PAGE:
At the end of June, Jonathan Ruppert was bold enough to open Pizzeria Violetta down the street from Lo Coco’s. Over the years, other competitors in the pizza business have also tried to stake a claim on Piedmont Avenue. Cybelle’s, dependable for a late-night visit, closed after nearly four decades. Dopo lasted 17 years, though its closure was predictable—the quality of the food continued to decline on each of my subsequent visits. Slicer Pizzeria, which somehow entirely escaped my notice, closed a year ago. In its place, Ruppert is serving slices and whole pies that, as one Yelp-user described them, are a tasty hybrid. The pizzas may look and photograph like New York pies, but the chewy dough is closer to that of a Neopolitan.
Lo Coco’s is an intimate, Sicilian sit-down restaurant. It’s possible to order a pizza to go, but that would require forgoing the pleasures of eavesdropping on one’s neighbors’ dinner conversations. Ruppert has taken an entirely different tack with Pizzeria Violetta. To start with, there’s no table service. The chef, with over 30 years experience in the restaurant and hospitality business, decided to lead with pizza slices for lunch.
Kaiser’s nearby, and so are a couple of schools and plenty of apartment buildings. People can drop by on their lunch hour, grab a slice and then amble down to Fenton’s for an ice cream cone. When Ruppert started scouting out a location, the Napa resident wasn’t looking at Piedmont Avenue in particular. “I didn’t want to cross the Bay Bridge, so we were looking at Sacramento, Alameda and Contra Costa counties,” he says. Ruppert wanted to start a business in a place where he could have “a solid foundation of core customers” with whom he could build relationships, rather than “chasing the tourist dollar.”
Six different 18” pizzas are on display at the register. I tried a slice of the “Sweet Little Pig” and one of the “Cali Street Corn Pizza.” Ruppert, who currently cooks at the restaurant every day, puts candied bacon with brown sugar on the “pig” pizza. The sweetness nicely complements the pepperoni, basil and tomato sauce. He reverses that approach with the “corn” pizza. First, he grills the corn, enhancing its natural sweetness. Then the chef adds spice and heat from a smoked chili tomato sauce and a jalapeño lime cream.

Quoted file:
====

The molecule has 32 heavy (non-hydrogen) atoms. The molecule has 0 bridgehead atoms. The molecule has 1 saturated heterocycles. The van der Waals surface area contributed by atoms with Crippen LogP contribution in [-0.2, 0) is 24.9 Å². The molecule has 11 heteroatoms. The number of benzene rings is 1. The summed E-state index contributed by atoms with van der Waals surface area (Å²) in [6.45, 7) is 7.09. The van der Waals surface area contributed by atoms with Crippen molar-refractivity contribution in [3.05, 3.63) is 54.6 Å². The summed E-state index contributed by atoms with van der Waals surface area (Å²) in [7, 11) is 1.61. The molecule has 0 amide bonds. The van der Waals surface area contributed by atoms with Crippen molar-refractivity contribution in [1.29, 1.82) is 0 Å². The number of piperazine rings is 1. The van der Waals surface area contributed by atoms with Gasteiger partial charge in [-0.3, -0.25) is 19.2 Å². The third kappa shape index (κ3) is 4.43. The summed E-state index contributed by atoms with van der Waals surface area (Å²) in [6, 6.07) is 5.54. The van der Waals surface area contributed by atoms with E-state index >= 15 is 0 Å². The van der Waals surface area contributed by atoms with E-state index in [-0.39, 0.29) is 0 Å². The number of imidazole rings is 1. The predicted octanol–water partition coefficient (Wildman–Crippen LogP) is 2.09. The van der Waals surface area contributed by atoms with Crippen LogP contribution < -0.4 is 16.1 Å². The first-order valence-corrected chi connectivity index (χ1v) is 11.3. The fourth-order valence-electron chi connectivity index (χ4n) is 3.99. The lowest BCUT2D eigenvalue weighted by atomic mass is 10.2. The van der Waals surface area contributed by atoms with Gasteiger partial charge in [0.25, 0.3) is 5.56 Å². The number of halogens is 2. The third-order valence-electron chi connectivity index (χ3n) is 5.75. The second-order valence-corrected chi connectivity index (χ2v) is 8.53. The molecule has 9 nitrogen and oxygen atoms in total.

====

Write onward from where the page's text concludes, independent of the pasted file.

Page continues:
Ruppert felt he was less concerned with making a specific type of pie than he was with sourcing local ingredients. “The tomatoes come from Yolo County,” he says. “The flour comes from west of the Rockies.” He buys the dairy products from Petaluma Creamery. “And the vegetables come from the Central Coast all the way up to Sacramento,” he adds.
“There are people in Oakland who do a very good Detroit-style pizza,” Ruppert says. “I felt no reason to compete with them.” Besides, those deep-dish pizzas take forever to cook. “I want to do a rapid, lunchtime business,” he says. “Making everything fresh on a thin crust is a really good way to provide something quick for people.”
Ruppert started his restaurant career in Sacramento, washing dishes and learning to cook. He later applied to and graduated from the Culinary Institute of America in New York. His career includes stints in Utah and Nantucket, but he returned to California in 2015. “I opened a food-and-wine tasting room for B Cellars in Napa,” he says. “We were one of the first wineries to do seated tastings paired with food.” Sondra Bernstein, of Sonoma’s The Girl & The Fig, then hired him as the director of food and beverages. But Ruppert had always thought about opening his own business.
“Once we got into the pandemic, I really started to sharpen my pencil, to look at what I thought a sustainable business would be,” he says. “Also, when I was a cook and a chef, I made a lot of pizza—so it’s great to be back doing something similar.” Since he opened Pizzeria Violetta, named after his daughter, Ruppert says he’s happy working with his employees, creating things with his hands and building relationships with people in the community. And, of course, providing delicious meals.